As used herein, "chemical enhancer", "penetration enhancer" and the like shall be inclusive of all enhancers which increase the flux of a permeant, analyte or other molecule across the skin limited only by functionality. In other words, all cell envelope disordering compounds and solvents and any other chemical enhancement agents are intended to be included.

As used herein, "transdermal" or "percutaneous" means passage of a permeant into and through the skin to achieve passage of a molecule present in the body ("analyte") out through the skin so that the analyte molecule may be collected on the outside of the body.

While the invention is described herein primarily in terms of "transdermal" flux or transdermal flux rate (TFR), it will be appreciated by those skilled in the art that the present disclosed and claimed methods for increasing transdermal flux rate also encompass "transmucosal" flux using ultrasound.

"Transmucosal" is intended to mean passage of any given material through a mucosal membrane of a living organism. More specifically, "transmucosal" refers to passage from inside the organism, through a mucous membrane, into the outside environment of the organism.

As used herein, "effective" amount of a pharmacologically active agent means a sufficient amount of a compound to provide the desired local or systemic effect and performance at a reasonable benefit/risk ratio attending any medical treatment. An "effective" amount of a permeation or chemical enhancer as used herein means an amount selected so as to provide the desired increase in skin permeability.

As used herein, "carriers" or "vehicles" refer to carrier materials without significant pharmacological activity at the quantities used which are suitable for administration with other pharmaceutically active materials, and include any such materials known in the art, e.g., any liquid, gel, solvent, liquid diluent, solubilizer, or the like, that is nontoxic at the quantities employed and does not interact with the drug to be administered in a deleterious manner. Examples of suitable carriers for use herein include water, mineral oil, silicone, inorganic gels, aqueous emulsions, liquid sugars, waxes, petroleum jelly, and a variety of other oils and polymeric materials.

As used herein, a "biological membrane" is intended to mean a membrane material present within a living organism that separates one area of the organism from another and, in many instances, that separates the organism from its outer environment. Skin and mucous membranes are thus included.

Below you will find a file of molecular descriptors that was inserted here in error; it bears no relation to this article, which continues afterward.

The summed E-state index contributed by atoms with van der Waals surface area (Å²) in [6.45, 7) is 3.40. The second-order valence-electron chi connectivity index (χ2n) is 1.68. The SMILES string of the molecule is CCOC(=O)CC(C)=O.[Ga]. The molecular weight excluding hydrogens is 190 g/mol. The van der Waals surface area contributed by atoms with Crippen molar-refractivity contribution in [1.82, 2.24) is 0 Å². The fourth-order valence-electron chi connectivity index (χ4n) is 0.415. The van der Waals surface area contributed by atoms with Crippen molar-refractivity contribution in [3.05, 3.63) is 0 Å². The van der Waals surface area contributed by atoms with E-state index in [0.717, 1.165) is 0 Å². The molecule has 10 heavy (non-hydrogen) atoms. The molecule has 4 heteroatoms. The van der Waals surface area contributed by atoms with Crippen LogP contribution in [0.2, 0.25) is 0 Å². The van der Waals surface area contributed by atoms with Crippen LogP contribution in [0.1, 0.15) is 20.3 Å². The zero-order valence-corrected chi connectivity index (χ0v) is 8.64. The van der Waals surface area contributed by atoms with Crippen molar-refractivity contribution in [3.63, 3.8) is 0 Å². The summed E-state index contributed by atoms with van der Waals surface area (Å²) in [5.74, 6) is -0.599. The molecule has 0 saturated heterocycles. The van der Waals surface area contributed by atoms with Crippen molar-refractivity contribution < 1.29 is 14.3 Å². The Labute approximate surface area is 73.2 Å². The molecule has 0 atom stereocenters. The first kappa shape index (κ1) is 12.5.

As used herein, "individual" refers to both a human and an animal, to which the present invention may be applied.

As used herein, "analyte" means any chemical or biological material or compound suitable for passage through a biological membrane by the technology taught in this present invention, or by technology previously known in the art, of which an individual might want to know the concentration or activity inside the body. Glucose is a specific example of an analyte because it is a sugar suitable for passage through the skin and individuals, for example those having diabetes, might want to know their blood glucose levels. Other examples of analytes include, but are not limited to, such compounds as sodium, potassium, bilirubin, urea, ammonia, calcium, lead, iron, lithium, salicylates, and the like.

As used herein, "transdermal flux rate" is the rate of passage of any analyte through the skin of an individual, human or animal.

As used herein, the terms "intensity amplitude", "intensity" and "amplitude" are used synonymously and refer to the amount of energy being produced by the ultrasound system.

As used herein, "modulation" or "sweep" means a continuous, graded or stepped variation in the amplitude or frequency of ultrasound in a given time period. A frequency modulation is a graded or stepped variation in frequency in a given time period, for example 5.4-5.76 MHz in 1 sec., or 5-10 MHz in 0.1 sec., or 10-5 MHz in 0.1 sec., or any other frequency range or time period that is appropriate to a specific application. A complex modulation may include varying both the frequency and intensity simultaneously. For example, FIGS. 4A and 4B could, respectively, represent amplitude and frequency modulations being applied simultaneously to a single ultrasonic transducer.